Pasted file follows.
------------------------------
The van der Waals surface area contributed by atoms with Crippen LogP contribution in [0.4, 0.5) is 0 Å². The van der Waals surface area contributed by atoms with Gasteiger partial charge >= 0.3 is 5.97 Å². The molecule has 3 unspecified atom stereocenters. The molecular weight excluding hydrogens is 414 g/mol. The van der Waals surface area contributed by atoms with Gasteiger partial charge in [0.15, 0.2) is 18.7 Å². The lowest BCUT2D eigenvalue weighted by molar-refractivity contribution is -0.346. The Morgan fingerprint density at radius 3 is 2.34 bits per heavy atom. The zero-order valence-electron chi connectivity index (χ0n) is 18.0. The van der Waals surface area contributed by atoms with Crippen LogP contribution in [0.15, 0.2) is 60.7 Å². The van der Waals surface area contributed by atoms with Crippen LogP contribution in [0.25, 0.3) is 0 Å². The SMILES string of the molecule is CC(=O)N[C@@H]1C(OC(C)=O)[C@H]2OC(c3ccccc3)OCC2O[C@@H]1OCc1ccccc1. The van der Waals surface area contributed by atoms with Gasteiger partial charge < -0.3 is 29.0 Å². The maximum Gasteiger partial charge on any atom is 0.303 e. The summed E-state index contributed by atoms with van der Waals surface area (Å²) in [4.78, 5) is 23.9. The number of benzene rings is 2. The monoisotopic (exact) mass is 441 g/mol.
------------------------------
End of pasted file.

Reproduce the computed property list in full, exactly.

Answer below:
The van der Waals surface area contributed by atoms with Crippen LogP contribution in [0.4, 0.5) is 0 Å². The van der Waals surface area contributed by atoms with Gasteiger partial charge >= 0.3 is 5.97 Å². The molecule has 3 unspecified atom stereocenters. The molecular weight excluding hydrogens is 414 g/mol. The van der Waals surface area contributed by atoms with Gasteiger partial charge in [0.15, 0.2) is 18.7 Å². The lowest BCUT2D eigenvalue weighted by molar-refractivity contribution is -0.346. The Morgan fingerprint density at radius 3 is 2.34 bits per heavy atom. The zero-order valence-electron chi connectivity index (χ0n) is 18.0. The van der Waals surface area contributed by atoms with Crippen LogP contribution in [0.15, 0.2) is 60.7 Å². The van der Waals surface area contributed by atoms with Crippen LogP contribution in [0.25, 0.3) is 0 Å². The SMILES string of the molecule is CC(=O)N[C@@H]1C(OC(C)=O)[C@H]2OC(c3ccccc3)OCC2O[C@@H]1OCc1ccccc1. The van der Waals surface area contributed by atoms with Gasteiger partial charge < -0.3 is 29.0 Å². The maximum Gasteiger partial charge on any atom is 0.303 e. The summed E-state index contributed by atoms with van der Waals surface area (Å²) in [4.78, 5) is 23.9. The number of benzene rings is 2. The monoisotopic (exact) mass is 441 g/mol.